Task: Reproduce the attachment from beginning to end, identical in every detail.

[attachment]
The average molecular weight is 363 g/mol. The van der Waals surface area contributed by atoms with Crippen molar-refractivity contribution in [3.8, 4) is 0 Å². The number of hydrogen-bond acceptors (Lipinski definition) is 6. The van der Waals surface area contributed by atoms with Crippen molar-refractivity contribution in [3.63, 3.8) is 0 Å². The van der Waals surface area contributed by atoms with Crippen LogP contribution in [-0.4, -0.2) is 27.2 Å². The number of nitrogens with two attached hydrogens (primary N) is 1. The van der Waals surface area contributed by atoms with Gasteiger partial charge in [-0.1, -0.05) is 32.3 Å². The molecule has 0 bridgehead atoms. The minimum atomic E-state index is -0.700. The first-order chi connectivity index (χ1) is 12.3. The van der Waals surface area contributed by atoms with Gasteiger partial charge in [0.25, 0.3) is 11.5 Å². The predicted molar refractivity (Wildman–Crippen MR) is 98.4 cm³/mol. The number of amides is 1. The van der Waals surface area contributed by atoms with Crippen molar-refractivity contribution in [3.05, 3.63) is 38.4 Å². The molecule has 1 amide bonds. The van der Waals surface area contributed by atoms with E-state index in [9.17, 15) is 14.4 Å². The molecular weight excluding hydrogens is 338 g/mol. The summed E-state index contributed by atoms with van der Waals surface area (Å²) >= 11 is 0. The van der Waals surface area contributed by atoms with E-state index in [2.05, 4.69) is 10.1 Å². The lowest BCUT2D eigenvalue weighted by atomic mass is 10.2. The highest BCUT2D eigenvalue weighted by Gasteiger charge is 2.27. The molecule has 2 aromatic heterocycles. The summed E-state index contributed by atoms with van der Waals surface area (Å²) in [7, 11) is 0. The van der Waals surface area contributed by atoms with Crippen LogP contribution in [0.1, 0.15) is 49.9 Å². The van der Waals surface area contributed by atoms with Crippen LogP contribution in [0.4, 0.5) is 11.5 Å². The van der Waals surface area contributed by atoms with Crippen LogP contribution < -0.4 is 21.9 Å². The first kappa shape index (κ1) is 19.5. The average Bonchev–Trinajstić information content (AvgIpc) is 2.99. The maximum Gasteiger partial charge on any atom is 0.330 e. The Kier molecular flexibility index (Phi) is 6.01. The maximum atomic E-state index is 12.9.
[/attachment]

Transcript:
The average molecular weight is 363 g/mol. The van der Waals surface area contributed by atoms with Crippen molar-refractivity contribution in [3.8, 4) is 0 Å². The number of hydrogen-bond acceptors (Lipinski definition) is 6. The van der Waals surface area contributed by atoms with Crippen molar-refractivity contribution in [3.63, 3.8) is 0 Å². The van der Waals surface area contributed by atoms with Crippen LogP contribution in [-0.4, -0.2) is 27.2 Å². The number of nitrogens with two attached hydrogens (primary N) is 1. The van der Waals surface area contributed by atoms with Gasteiger partial charge in [-0.1, -0.05) is 32.3 Å². The molecule has 0 bridgehead atoms. The minimum atomic E-state index is -0.700. The first-order chi connectivity index (χ1) is 12.3. The van der Waals surface area contributed by atoms with Gasteiger partial charge in [0.25, 0.3) is 11.5 Å². The predicted molar refractivity (Wildman–Crippen MR) is 98.4 cm³/mol. The number of amides is 1. The van der Waals surface area contributed by atoms with Crippen molar-refractivity contribution in [3.05, 3.63) is 38.4 Å². The molecule has 1 amide bonds. The van der Waals surface area contributed by atoms with E-state index in [9.17, 15) is 14.4 Å². The molecular weight excluding hydrogens is 338 g/mol. The summed E-state index contributed by atoms with van der Waals surface area (Å²) >= 11 is 0. The van der Waals surface area contributed by atoms with E-state index in [2.05, 4.69) is 10.1 Å². The lowest BCUT2D eigenvalue weighted by atomic mass is 10.2. The highest BCUT2D eigenvalue weighted by Gasteiger charge is 2.27. The molecule has 2 aromatic heterocycles. The summed E-state index contributed by atoms with van der Waals surface area (Å²) in [7, 11) is 0. The van der Waals surface area contributed by atoms with Crippen LogP contribution in [0.1, 0.15) is 49.9 Å². The van der Waals surface area contributed by atoms with Crippen LogP contribution in [0.4, 0.5) is 11.5 Å². The van der Waals surface area contributed by atoms with Crippen LogP contribution < -0.4 is 21.9 Å². The first kappa shape index (κ1) is 19.5. The average Bonchev–Trinajstić information content (AvgIpc) is 2.99. The maximum Gasteiger partial charge on any atom is 0.330 e. The Kier molecular flexibility index (Phi) is 6.01. The maximum atomic E-state index is 12.9.